“China said it would levy an additional 25 percent tariff on imports of 106 U.S. products including soybeans, automobiles, chemicals and aircraft, in response to proposed American duties on its high-tech goods,” Bloomberg reports.
“Matching the scale of proposed U.S. tariffs announced the previous day, the Ministry of Commerce in Beijing said the charges will apply to around $50 billion of U.S. imports. Officials signaled that the implementation of the proposed measures will depend on when the U.S. applies its own after a period of public consultation.”
Playbook: “This could completely dwarf the good news Republicans have celebrated from tax reform and screw up their strategy to use it as the GOP’s main selling point in the midterms.”
CNBC: Stock futures plunged “as concerns over a potential trade war between the U.S. and China intensified.”
President Trump is signing a proclamation to authorize the use of National Guard forces to protect the US/Mexico border…
…where the number of immigrants coming over is at historic LOWS. https://t.co/WK8vGqFmEv
— Vox (@voxdotcom) April 4, 2018
“In his last public remarks as national security adviser, Lt. Gen. HR McMaster offered harsh words for Russia during a speech,” CNN reports. Said McMaster: “We have failed to impose sufficient costs’ on Russia.” He added that the failure to impose adequate costs on Russia’s activities meant that “the Kremlin’s confidence is growing.”
“President Trump might need to hire a vote counter in the West Wing. That person would be able to explain to the president why Senate Republicans are in no rush to eliminate the legislative filibuster despite his constant pleas,” the Washington Post reports.
“Their reluctance is not just some longing for the better, bygone days of bipartisanship, but also a recognition that Republicans have passed just about all they can on a simple majority.”
“Senate Republicans are too divided to pass party-line legislation, whether on a border wall or the repeal of the Affordable Care Act, and instead need Democratic support to get just about anything done. All of that makes the ‘nuclear option,’ as the heavily partisan way of changing Senate rules is known, pretty pointless. There’s nothing that they can’t pass with 60 votes that they can pass with 51 votes.
President Galaxy Brain strikes again https://t.co/wPvAPudL1i
— Matthew Yglesias (@mattyglesias) April 4, 2018
Planned Parenthood president Cecile Richards writes in her new memoir that Jared Kushner and Ivanka Trump offered the organization increased federal funding if it stopped providing abortions, People reports.
Writes Richards: “If it wasn’t crystal clear before, it was now. Jared and Ivanka were there for one reason: to deliver a political win… In their eyes, if they could stop Planned Parenthood from providing abortions, it would confirm their reputation as savvy dealmakers. It was surreal, essentially being asked to barter away women’s rights for more money.”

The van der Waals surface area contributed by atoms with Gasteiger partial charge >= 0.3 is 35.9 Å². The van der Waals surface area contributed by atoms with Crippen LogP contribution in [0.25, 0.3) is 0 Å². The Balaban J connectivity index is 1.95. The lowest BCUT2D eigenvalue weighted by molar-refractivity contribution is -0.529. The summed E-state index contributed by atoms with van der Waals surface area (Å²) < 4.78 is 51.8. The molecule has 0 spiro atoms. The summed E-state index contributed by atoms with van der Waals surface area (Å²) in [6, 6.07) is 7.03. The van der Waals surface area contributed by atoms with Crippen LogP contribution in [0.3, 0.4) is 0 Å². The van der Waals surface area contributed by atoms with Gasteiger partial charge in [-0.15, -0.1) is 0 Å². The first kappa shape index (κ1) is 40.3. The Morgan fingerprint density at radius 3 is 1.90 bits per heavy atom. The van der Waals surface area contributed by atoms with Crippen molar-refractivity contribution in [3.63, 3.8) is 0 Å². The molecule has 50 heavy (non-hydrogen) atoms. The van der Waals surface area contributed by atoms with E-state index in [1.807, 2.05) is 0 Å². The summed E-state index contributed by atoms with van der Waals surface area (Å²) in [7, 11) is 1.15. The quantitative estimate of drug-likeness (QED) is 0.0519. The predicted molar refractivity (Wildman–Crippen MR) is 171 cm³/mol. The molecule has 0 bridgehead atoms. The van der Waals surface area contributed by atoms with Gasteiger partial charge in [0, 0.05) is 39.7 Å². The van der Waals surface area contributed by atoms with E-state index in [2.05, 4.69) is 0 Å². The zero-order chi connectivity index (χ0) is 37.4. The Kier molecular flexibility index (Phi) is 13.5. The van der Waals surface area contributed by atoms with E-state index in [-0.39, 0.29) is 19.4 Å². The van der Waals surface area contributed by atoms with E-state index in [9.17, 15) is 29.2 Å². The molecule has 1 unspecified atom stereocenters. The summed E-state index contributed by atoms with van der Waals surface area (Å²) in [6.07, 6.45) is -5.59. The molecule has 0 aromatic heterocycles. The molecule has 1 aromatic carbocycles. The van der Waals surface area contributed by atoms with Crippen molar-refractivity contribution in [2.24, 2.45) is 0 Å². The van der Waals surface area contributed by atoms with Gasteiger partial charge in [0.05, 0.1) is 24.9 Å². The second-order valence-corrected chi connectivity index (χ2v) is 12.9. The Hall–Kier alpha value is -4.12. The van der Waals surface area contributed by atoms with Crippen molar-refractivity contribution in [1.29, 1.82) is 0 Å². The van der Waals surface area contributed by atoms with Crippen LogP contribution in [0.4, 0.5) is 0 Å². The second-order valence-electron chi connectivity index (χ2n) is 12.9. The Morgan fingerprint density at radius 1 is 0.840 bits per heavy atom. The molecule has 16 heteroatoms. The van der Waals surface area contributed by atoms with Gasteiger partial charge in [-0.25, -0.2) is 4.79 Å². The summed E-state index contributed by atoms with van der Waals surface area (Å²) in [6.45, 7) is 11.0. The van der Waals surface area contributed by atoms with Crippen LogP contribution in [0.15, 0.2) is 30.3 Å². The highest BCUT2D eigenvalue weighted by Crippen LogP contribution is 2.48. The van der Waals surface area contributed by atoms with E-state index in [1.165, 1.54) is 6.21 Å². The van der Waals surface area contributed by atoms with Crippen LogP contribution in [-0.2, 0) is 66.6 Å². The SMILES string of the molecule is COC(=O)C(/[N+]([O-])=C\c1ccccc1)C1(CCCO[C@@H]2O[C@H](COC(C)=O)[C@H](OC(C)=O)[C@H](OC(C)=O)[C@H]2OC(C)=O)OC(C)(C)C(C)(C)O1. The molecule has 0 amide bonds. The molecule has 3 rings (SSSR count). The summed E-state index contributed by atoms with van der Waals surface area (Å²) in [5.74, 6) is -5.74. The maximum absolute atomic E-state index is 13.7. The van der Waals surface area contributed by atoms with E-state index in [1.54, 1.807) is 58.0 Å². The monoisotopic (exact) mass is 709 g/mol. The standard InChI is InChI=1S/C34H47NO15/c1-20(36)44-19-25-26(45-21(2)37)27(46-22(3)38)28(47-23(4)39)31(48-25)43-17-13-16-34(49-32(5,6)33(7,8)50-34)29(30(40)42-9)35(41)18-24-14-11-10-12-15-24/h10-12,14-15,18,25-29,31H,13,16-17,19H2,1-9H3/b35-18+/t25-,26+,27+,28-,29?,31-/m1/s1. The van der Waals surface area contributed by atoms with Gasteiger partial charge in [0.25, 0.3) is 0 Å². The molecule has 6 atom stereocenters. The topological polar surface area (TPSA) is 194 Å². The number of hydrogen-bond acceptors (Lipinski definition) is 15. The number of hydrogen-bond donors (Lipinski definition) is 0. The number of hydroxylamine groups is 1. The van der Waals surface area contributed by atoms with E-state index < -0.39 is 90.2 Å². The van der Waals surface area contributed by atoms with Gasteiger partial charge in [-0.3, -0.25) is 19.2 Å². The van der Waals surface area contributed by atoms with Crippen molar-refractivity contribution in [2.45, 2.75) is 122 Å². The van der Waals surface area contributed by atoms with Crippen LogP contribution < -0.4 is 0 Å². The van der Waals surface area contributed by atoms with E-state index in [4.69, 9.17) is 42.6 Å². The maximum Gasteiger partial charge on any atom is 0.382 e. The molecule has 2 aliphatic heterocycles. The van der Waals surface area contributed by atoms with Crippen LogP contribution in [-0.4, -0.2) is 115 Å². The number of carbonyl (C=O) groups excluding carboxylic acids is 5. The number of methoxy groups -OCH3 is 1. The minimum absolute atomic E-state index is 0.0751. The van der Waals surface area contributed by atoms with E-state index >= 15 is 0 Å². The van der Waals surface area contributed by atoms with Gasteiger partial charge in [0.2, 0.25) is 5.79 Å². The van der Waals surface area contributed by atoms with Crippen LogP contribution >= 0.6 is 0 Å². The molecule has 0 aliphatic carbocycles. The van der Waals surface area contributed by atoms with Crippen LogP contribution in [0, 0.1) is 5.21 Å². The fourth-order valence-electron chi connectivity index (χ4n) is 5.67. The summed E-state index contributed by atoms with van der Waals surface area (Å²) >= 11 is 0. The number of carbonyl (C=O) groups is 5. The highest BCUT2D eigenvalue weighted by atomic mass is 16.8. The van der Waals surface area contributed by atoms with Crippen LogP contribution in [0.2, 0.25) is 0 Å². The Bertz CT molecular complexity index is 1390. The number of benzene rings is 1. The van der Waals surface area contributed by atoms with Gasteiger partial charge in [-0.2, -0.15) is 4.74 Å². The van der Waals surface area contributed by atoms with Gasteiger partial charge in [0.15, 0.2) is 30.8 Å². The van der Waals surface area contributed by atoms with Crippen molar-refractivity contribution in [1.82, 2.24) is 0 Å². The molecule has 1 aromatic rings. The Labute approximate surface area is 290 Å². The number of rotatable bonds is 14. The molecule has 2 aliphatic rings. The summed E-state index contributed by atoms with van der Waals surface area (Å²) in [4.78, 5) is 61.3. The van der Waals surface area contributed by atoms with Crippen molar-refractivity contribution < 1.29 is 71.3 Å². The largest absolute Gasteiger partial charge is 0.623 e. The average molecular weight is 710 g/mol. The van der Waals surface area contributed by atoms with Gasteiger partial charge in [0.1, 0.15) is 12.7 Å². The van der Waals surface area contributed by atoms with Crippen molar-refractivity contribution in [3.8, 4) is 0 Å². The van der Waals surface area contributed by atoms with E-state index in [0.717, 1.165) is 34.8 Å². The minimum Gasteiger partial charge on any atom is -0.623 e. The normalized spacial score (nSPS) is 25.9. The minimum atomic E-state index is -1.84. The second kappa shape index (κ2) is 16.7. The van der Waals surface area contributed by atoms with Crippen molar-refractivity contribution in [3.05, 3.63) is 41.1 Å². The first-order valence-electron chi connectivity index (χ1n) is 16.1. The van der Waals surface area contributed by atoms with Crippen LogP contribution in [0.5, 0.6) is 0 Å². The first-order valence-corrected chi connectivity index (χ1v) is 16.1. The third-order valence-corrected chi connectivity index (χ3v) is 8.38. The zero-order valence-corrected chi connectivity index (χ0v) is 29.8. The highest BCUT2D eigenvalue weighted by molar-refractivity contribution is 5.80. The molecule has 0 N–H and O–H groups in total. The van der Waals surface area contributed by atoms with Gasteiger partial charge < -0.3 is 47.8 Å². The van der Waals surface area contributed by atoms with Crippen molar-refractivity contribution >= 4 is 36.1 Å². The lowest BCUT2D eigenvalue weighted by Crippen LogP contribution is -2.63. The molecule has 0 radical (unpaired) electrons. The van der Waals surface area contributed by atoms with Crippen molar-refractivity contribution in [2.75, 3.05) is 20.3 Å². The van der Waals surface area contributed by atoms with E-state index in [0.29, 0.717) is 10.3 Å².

“Roger Stone appeared on the InfoWars radio show the same day he sent an email claiming he dined with WikiLeaks founder Julian Assange — and he predicted ‘devastating’ upcoming disclosures about the Clinton Foundation,” CNN reports. “Stone’s comments in his August 4, 2016, appearance are the earliest known time he claimed to know of forthcoming WikiLeaks documents.”
— Alvin Chang (@alv9n) April 4, 2018
Luckily, the Philadelphia and Salisbury media markets, which cover Delaware, have no Sinclair stations. So we have nothing to boycott.
Edward Luce: “Those who think Mr Trump acts solely on impulse are not paying attention. He is doing what populists always do. They target independent media. In some cases, such as in Victor Orban’s Hungary, they direct state advertising to friendly outlets. In Recep Tayyip Erdogan’s Turkey, they hound independents with tax raids. Regulatory intimidation also works. Mr Trump keeps telling the world he intends to use such tools. We keep downplaying the risk. This is America, after all. Such things do not happen.”
“Yet they already have. Ponder this Ohio State University study. It found that voters who switched from Barack Obama in 2012 to Mr Trump in 2016 were influenced by three fake stories: Hillary Clinton was suffering from poor health; Pope Francis had endorsed Mr Trump; and Mrs Clinton had sold arms to Isis terrorists. All were essentially false. Together they may have tipped the election, says the report. Mr Trump is using his powers to ensure more Americans consume more stories like these. It helped elect him once. Why wouldn’t he press the advantage?”
Jeffrey Toobin: “Is collusion a crime? That is one of the central questions of the investigation into Russian efforts to interfere in the 2016 U.S. elections. Even if it could be proved that Donald Trump and his supporters worked with the Russian government, or with Russian citizens, to win the Presidential race, would that activity have violated United States law? It’s long been an article of faith for Trump supporters, and for Trump himself, that collusion is not illegal. As the President told the Times in an interview last December, ‘There is no collusion, and even if there was, it’s not a crime.’”
“Now, it appears, Trump’s own Justice Department may have a different view. That conclusion appears in a document released earlier this week, in the course of pre-trial litigation in the case of Paul Manafort, Trump’s former campaign chairman, on charges including money laundering.”